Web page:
UPDATED: Big investor pushes 'underperforming' J&J to step up or split up

J&J CEO Alex Gorsky

Should Johnson & Johnson ($JNJ) join the Big Pharma split-up club? One of its major shareholders thinks so, and it's pressing activist investors to join the cause.

Artisan Partners has a short list of suggestions for the healthcare conglomerate, including a three-way split. The firm also urges J&J execs to consider revamping the board, rejigging executive pay and opening up its finances to greater scrutiny.

Right now, J&J is trading at a "significant conglomerate discount," the firm said in a presentation posted online Thursday morning--a $90 billion discount, it figures. The company's already well-defined units would be better off as standalone businesses--consumer products, medical devices and pharmaceuticals.

It's not an original idea; CNBC's Jim Cramer suggested last year that an activist investor might step up and fight for a split. He figured that J&J would be worth 50% more in three pieces than the whole was at the time. "I don't care how big JNJ is, this one's ripe for the prodding," Cramer said.

And Cramer's advice followed pressure from at least one big-name analyst. In mid-2012, as Pfizer ($PFE) was moving into split-up mode, Goldman Sachs' Jami Rubin told investors that J&J chief Alex Gorsky, then fairly new in the job, should consider a three-way breakup. One of her points: The medical devices division was underperforming and dragging down the rest of the company.

Of course, that hasn't changed much; the unit has fallen on such hard times that J&J now says it will restructure the business and lay off 3,000 people.

Artisan has similar arguments. The firm said J&J has significantly underperformed its head-to-head peers in each of its three businesses, and its conglomerate structure drags down its stock compared with those rivals. Even its top-performing business--prescription drugs--isn't on par with Big Pharma.

Why? "[I]nadequate execution and poor operating performance on a number of fronts," Artisan says. Its capital investments--including M&A spending--haven't delivered big enough returns. Also, J&J's executive pay plans are flawed--Artisan says Gorsky is overpaid compared to other, better-performing biopharma CEOS--partly because its financial reports aren't as transparent as they should be.

The firm urged J&J to consider bringing new blood onto its board, saying that there's a "notable lack" of actual industry experience there.

Last year at the J.P. Morgan Healthcare Conference, Gorsky seemed to hint that J&J was open to hiving off some of its weaker parts. "We think it's important to be very thoughtful about where we're going to participate and where we're not going to participate," he told presentation watchers in San Francisco. "If we're not a No. 1 or No. 2 in a particular area, if we don't see a path to achieving leadership, … then that's maybe better served in someone else's hands."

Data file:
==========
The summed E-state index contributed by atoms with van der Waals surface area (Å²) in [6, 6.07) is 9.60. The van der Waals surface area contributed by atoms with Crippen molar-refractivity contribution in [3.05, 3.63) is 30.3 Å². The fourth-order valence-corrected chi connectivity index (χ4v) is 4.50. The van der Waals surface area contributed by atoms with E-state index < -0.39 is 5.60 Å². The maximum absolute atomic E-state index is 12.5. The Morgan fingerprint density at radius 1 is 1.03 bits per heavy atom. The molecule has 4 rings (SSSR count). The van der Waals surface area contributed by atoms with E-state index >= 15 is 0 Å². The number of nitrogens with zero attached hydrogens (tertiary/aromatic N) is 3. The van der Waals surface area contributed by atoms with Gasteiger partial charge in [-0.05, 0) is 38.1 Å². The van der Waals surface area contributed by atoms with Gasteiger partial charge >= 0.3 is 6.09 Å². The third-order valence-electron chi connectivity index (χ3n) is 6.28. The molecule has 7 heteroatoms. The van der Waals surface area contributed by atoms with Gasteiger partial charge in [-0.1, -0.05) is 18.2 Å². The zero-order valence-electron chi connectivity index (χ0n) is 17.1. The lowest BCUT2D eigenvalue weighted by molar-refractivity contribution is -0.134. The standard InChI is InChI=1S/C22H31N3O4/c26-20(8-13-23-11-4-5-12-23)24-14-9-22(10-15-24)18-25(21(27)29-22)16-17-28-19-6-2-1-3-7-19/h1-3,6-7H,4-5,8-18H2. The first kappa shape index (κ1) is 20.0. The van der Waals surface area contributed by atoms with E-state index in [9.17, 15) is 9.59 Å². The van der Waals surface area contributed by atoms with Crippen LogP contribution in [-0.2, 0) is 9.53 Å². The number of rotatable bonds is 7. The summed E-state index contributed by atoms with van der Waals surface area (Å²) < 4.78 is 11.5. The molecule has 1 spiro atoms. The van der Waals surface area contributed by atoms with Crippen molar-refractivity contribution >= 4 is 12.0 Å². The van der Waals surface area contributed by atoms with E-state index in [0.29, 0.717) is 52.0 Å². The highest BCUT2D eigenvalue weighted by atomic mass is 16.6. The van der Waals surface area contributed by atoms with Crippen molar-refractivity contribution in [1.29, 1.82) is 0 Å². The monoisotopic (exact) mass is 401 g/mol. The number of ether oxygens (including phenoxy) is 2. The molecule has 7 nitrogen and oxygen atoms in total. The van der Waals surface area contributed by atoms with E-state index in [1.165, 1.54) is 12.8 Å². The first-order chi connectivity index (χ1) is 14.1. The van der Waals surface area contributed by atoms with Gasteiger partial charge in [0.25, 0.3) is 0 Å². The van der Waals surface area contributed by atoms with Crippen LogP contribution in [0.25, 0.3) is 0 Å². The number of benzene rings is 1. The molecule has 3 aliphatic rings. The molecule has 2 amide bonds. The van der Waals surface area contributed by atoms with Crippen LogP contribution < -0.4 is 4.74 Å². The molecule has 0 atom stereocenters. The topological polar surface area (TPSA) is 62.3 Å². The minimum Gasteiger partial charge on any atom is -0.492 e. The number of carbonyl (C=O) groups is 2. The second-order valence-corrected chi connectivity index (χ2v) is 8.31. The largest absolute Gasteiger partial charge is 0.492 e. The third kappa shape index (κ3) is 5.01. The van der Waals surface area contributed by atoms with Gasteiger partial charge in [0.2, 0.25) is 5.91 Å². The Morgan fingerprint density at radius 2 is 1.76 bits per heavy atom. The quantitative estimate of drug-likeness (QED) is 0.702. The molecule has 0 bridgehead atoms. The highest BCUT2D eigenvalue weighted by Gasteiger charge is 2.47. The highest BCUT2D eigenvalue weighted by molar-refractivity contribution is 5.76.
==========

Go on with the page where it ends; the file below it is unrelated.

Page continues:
Still, J&J has long defended its conglomerate structure, almost as sacred at the company as its oft-quoted credo. During Tuesday's earnings call with analysts, Gorsky said the company's "broad-based structure" has helped "deliver strong, consistent and sustainable financial performance."

But that's exactly what the split-up fans dispute. And the diversified structure is falling out of favor across Big Pharma, as companies spin off, sell or swap their lesser-performing units to focus on their strengths.

Pfizer's long-anticipated divorce, which would split its established products business off from its "innovative core" of newer brands and pipeline drugs, is the leading example, though still uncertain, not to mention a couple of years off. But a long list of current deals fits this mold, from Novartis ($NVS) and GlaxoSmithKline's ($GSK) oncology-for-vaccines swap last year, to Merck & Co.'s ($MRK) consumer health sale to Bayer, to Sanofi's ($SNY) in-the-works trade with Boehringer Ingelheim, which would strengthen the French drugmaker's consumer business and send its animal health unit to Boehringer.

Neil Woodford

Then there's GSK, which is under its own pressure from U.K. investors to break up into several pieces. Top fund manager Neil Woodford has said GSK operates like four different publicly traded companies under one roof, an approach that all but guarantees poor management and hampers the growth in each of them.

Artisan figures that a three-way split at J&J would create up to $90 billion in new value, about one-third of the company's current market cap of $282 billion. That 30% or so increase isn't as much as Cramer calculated. But it might be enough to get some activist investors excited.

- read Artisan's prescription for J&J

Special Reports: Top 15 pharma companies by 2014 revenue - J&J | Top 20 highest-paid biopharma CEOs - Alex Gorsky, J&J

Editor's note: This story was updated with details from Artisan's investor presentation.

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